Contrary to popular belief, I genuinely love the ad industry.
When it’s good, it is very, very good indeed.
However when it’s bad – and I have seen a lot of it recently at Cannes – it’s deceitful, shameful and a load of indulgent bollocks.
There has been a lot written about how Cannes may be ruining the ad industry but I would say the ad industry is doing a very good job of that themselves. Thank god there are a few agencies – of which I am very fortunate to be in one – that don’t subscribe to the scam strategy for success, though I wish the ones who did were named and shamed a bit more regularly because ultimately they are making our lives far more difficult than they should be.
Mind you, if a client chooses an agency on the awards they won through scam, then they deserve all they get.
But that’s not what I want to write about, I want to write about this:
Yes, it’s an old ad.
An old product ad.
An old product, print ad.
But look at it …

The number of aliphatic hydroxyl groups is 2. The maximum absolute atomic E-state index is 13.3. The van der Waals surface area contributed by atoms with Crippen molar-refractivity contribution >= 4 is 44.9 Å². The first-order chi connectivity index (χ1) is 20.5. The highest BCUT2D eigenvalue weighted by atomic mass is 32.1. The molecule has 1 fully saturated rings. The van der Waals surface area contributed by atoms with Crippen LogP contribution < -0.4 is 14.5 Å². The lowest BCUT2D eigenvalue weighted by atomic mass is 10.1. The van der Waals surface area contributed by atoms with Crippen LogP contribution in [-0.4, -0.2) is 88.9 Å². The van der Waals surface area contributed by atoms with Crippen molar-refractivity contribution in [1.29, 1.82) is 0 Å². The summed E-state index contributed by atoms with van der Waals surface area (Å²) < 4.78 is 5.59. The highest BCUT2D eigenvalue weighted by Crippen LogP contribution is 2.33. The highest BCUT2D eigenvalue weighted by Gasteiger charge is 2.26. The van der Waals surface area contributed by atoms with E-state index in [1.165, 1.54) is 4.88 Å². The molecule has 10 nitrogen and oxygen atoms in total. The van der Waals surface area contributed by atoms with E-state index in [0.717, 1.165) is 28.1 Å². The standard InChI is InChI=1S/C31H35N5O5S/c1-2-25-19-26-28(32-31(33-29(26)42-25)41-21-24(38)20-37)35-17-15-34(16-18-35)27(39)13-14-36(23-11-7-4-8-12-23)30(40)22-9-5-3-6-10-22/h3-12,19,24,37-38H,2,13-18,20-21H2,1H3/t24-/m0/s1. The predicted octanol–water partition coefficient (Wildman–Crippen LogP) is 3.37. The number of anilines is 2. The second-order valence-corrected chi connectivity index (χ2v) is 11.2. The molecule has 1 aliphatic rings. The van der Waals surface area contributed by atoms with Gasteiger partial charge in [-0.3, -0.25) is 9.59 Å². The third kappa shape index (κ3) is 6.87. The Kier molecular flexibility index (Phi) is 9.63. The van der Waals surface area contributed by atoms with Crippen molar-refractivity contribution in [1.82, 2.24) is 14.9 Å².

Look at the writing – not just the headline, which is British charm at it’s best – but the copy.
How they openly admit how expensive their product is [and don’t forget when this ad came out, 3 grand was probably a years wages for many] … but not because they want to claim it gives you ‘status’, but because it costs a lot to make – and own – some of the best sound products in the World.
It all combines to make an ad that communicates brilliant sound quality, production innovation and brand swagger without once spelling out – or should I say spoon feeding – sound quality, product innovation or brand swagger.
Better yet, they manage to do all that simply and succinctly and in a way that demands to be read, rather than ignored.
Yes, I know it’s from a past time, but when I compare it to many of the print ads – actually, scrap that, ads in general – that get put out today, I can’t help but feel we should be looking to the past for our standards rather than continue to run manically towards the edge of obsolescence. Or idiocy.
Though – to be honest – that statement could also apply to SONY as a company and marketing managers as a whole.
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